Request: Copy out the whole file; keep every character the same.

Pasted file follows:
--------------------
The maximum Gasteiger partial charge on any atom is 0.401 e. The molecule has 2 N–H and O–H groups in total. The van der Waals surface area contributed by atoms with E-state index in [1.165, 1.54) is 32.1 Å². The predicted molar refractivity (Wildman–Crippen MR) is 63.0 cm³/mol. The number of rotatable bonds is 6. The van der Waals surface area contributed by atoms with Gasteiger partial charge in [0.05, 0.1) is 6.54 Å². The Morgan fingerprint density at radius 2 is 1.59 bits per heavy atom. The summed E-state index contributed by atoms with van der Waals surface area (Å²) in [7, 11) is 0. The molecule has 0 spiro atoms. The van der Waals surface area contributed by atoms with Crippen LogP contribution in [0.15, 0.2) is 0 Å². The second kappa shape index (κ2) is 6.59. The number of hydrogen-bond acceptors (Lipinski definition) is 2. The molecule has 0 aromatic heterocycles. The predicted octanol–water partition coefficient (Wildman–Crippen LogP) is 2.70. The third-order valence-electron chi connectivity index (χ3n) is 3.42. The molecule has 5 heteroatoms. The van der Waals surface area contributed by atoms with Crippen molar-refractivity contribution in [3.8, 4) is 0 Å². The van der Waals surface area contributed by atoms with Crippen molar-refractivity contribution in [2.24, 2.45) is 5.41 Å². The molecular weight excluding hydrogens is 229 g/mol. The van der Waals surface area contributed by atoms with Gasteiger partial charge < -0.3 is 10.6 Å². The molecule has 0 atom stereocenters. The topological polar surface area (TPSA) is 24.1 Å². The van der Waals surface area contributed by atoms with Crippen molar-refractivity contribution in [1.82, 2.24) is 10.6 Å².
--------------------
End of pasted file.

The maximum Gasteiger partial charge on any atom is 0.401 e. The molecule has 2 N–H and O–H groups in total. The van der Waals surface area contributed by atoms with E-state index in [1.165, 1.54) is 32.1 Å². The predicted molar refractivity (Wildman–Crippen MR) is 63.0 cm³/mol. The number of rotatable bonds is 6. The van der Waals surface area contributed by atoms with Gasteiger partial charge in [0.05, 0.1) is 6.54 Å². The Morgan fingerprint density at radius 2 is 1.59 bits per heavy atom. The summed E-state index contributed by atoms with van der Waals surface area (Å²) in [7, 11) is 0. The molecule has 0 spiro atoms. The van der Waals surface area contributed by atoms with Crippen LogP contribution in [0.15, 0.2) is 0 Å². The second kappa shape index (κ2) is 6.59. The number of hydrogen-bond acceptors (Lipinski definition) is 2. The molecule has 0 aromatic heterocycles. The predicted octanol–water partition coefficient (Wildman–Crippen LogP) is 2.70. The third-order valence-electron chi connectivity index (χ3n) is 3.42. The molecule has 5 heteroatoms. The van der Waals surface area contributed by atoms with Crippen molar-refractivity contribution in [3.8, 4) is 0 Å². The van der Waals surface area contributed by atoms with Crippen molar-refractivity contribution in [2.24, 2.45) is 5.41 Å². The molecular weight excluding hydrogens is 229 g/mol. The van der Waals surface area contributed by atoms with Gasteiger partial charge < -0.3 is 10.6 Å². The molecule has 0 atom stereocenters. The topological polar surface area (TPSA) is 24.1 Å². The van der Waals surface area contributed by atoms with Crippen molar-refractivity contribution in [1.82, 2.24) is 10.6 Å².